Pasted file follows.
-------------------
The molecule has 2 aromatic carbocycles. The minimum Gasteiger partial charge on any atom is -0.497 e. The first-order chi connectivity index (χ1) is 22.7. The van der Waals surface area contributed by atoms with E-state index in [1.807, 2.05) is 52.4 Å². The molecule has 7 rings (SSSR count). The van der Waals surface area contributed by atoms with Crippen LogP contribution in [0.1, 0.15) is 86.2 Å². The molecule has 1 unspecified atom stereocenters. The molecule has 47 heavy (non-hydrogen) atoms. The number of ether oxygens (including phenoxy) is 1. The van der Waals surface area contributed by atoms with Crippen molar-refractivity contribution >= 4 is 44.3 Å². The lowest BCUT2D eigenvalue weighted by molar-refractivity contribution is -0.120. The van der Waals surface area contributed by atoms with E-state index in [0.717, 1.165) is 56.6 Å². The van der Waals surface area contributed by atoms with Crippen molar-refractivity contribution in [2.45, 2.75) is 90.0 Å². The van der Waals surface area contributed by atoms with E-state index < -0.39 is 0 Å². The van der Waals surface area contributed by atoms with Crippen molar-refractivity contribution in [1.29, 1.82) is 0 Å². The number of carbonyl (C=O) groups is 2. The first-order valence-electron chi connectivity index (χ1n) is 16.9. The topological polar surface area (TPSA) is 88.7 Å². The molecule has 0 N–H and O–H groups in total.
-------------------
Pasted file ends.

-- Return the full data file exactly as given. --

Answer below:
The molecule has 2 aromatic carbocycles. The minimum Gasteiger partial charge on any atom is -0.497 e. The first-order chi connectivity index (χ1) is 22.7. The van der Waals surface area contributed by atoms with E-state index in [1.807, 2.05) is 52.4 Å². The molecule has 7 rings (SSSR count). The van der Waals surface area contributed by atoms with Crippen LogP contribution in [0.1, 0.15) is 86.2 Å². The molecule has 1 unspecified atom stereocenters. The molecule has 47 heavy (non-hydrogen) atoms. The number of ether oxygens (including phenoxy) is 1. The van der Waals surface area contributed by atoms with Crippen molar-refractivity contribution >= 4 is 44.3 Å². The lowest BCUT2D eigenvalue weighted by molar-refractivity contribution is -0.120. The van der Waals surface area contributed by atoms with E-state index in [0.717, 1.165) is 56.6 Å². The van der Waals surface area contributed by atoms with Crippen molar-refractivity contribution in [2.45, 2.75) is 90.0 Å². The van der Waals surface area contributed by atoms with E-state index < -0.39 is 0 Å². The van der Waals surface area contributed by atoms with Crippen molar-refractivity contribution in [1.29, 1.82) is 0 Å². The number of carbonyl (C=O) groups is 2. The first-order valence-electron chi connectivity index (χ1n) is 16.9. The topological polar surface area (TPSA) is 88.7 Å². The molecule has 0 N–H and O–H groups in total.